By Mark Miller
CHICAGO May 15 Healthcare costs put a big
squeeze on retiree pocketbooks, but the grip may be relaxing a
A 65-year-old couple retiring this year will need $220,000
to pay for healthcare for the rest of their lives, an amount
that is eight percent less than a year ago, according to a
Fidelity Investments report issued Wednesday. Fidelity has been
forecasting the cost of healthcare in retirement since 2002, and
has forecast lower lifetime costs only once before - an eight
percent drop in 2011.
Experts are hesitant to call a long-term downward trend, but
lower healthcare inflation is a boon to retirees, since
healthcare costs are one of the largest single expenses they
face in retirement.
"It's good news, because it means healthcare inflation is
below the cost of overall inflation - and that doesn't happen
often," says Sunit Pate, senior vice president of Fidelity's
benefits consulting group.
The bright forecast is closely tied to spending in the
Medicare program, where per enrollee spending increased by just
0.4 percent last year, and just 1.9 percent between 2010 and
2012- far below the seven percent annual increases that were the
average between 1985 and 2009. Lower Medicare spending can pass
through to retirees in the form of lower coinsurance and
deductible payments, and reduced pressure on premiums.
Other recent signals also have pointed toward a moderation
of healthcare inflation. Overall U.S. healthcare spending has
been rising at a 3.9 percent annual rate for three consecutive
years; that's slightly higher than the 3.2 percent increase in
the U.S. Consumer price Index in 2012 and an improvement from
recent years. In 2009, healthcare spending jumped 6.6 percent.
The moderation in Medicare inflation has been even more
striking. The Congressional Budget Office said earlier this year
that Medicare per-beneficiary spending rose only 0.4 percent in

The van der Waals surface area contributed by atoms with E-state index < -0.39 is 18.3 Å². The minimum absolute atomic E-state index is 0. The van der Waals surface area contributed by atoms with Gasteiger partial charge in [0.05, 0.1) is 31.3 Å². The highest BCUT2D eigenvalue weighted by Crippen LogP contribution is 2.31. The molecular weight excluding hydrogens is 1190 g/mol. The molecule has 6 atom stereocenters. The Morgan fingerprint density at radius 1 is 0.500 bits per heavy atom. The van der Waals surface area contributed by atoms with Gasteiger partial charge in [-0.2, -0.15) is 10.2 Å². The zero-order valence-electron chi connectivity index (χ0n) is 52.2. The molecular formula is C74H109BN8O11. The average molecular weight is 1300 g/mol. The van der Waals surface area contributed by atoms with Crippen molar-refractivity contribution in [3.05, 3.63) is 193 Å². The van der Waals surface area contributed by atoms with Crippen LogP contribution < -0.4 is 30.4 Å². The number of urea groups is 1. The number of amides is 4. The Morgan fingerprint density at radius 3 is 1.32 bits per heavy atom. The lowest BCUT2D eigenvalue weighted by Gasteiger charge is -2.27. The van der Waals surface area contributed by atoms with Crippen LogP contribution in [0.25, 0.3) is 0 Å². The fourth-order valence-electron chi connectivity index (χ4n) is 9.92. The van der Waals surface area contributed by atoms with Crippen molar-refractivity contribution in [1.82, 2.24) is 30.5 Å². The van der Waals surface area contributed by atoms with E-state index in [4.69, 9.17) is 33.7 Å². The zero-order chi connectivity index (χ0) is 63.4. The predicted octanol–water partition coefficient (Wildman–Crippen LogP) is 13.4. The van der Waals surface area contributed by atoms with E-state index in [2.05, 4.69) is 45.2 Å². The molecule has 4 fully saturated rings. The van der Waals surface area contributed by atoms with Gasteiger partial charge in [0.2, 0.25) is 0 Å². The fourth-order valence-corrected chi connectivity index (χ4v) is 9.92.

fiscal 2012, and overall Medicare spending was up just three
GENERIC DRUGS AND OBAMACARE CREDITED
The weak economy may be holding down healthcare utilization,
experts suggest. But in the Medicare program, several other
factors are at work:
- The cost of prescription drugs has moderated as many of
the most common brand name drugs have gone generic.
- Obamacare has reduced the rate of payment increases to
hospitals, physicians and health plans.
- The Medicare population is getting younger. While
Washington debates raising the eligibility age of Medicare, the
swelling wave of baby boomers now entering the program actually
is bringing down per-enrollee costs and premiums. Younger
retirees are healthier and their care is less costly, but they
are contributing premium dollars to the program's risk pool.
Fidelity's forecast assumes a couple age 65 using
traditional Medicare, with no retiree coverage from employers.
It also assumes average life expectancy from age 65 to be 17
years for men and 20 years for women. About one-third of the
forecast costs are Medicare part B and D premiums; the remainder
covers an assortment of Medicare co-pays and cost-sharing costs.
The estimate doesn't include costs of any long-term care that a
couple might need, or out-of-pocket expenses for dental services
or over-the-counter medications.
And the forecast is expressed in today's dollars - a
dedicated amount of savings that few retirees likely have set
RESULTS MAY VARY
The Fidelity numbers are just national averages; individual
spending is influenced by several factors, including medical
condition and geography - Medicare B and D premiums don't vary
nationally, but private Medigap premiums are set and regulated
at the state level and vary substantially.
Age, expected years in retirement and gender all are factors
that can help predict healthcare costs. For example, the Society
of Actuaries has estimated that a couple that expects to live
until age 90 would need an average of $441,200 to meet
out-of-pocket healthcare costs.
It is a bit early to proclaim victory in the fight to tame
healthcare costs. For example, per capita expenditures for
claims filed through employer-sponsored insurance plans rose 4.6
percent in 2011, according to the Health Care Cost Institute.
And final implementation of Obamacare this year has some experts
forecasting big increases in commercial health insurance
premiums as the market adjusts to a big increase in medical
claims under the law's universal coverage feature. Notes Patel,
"the jury is still out on the long-term trend."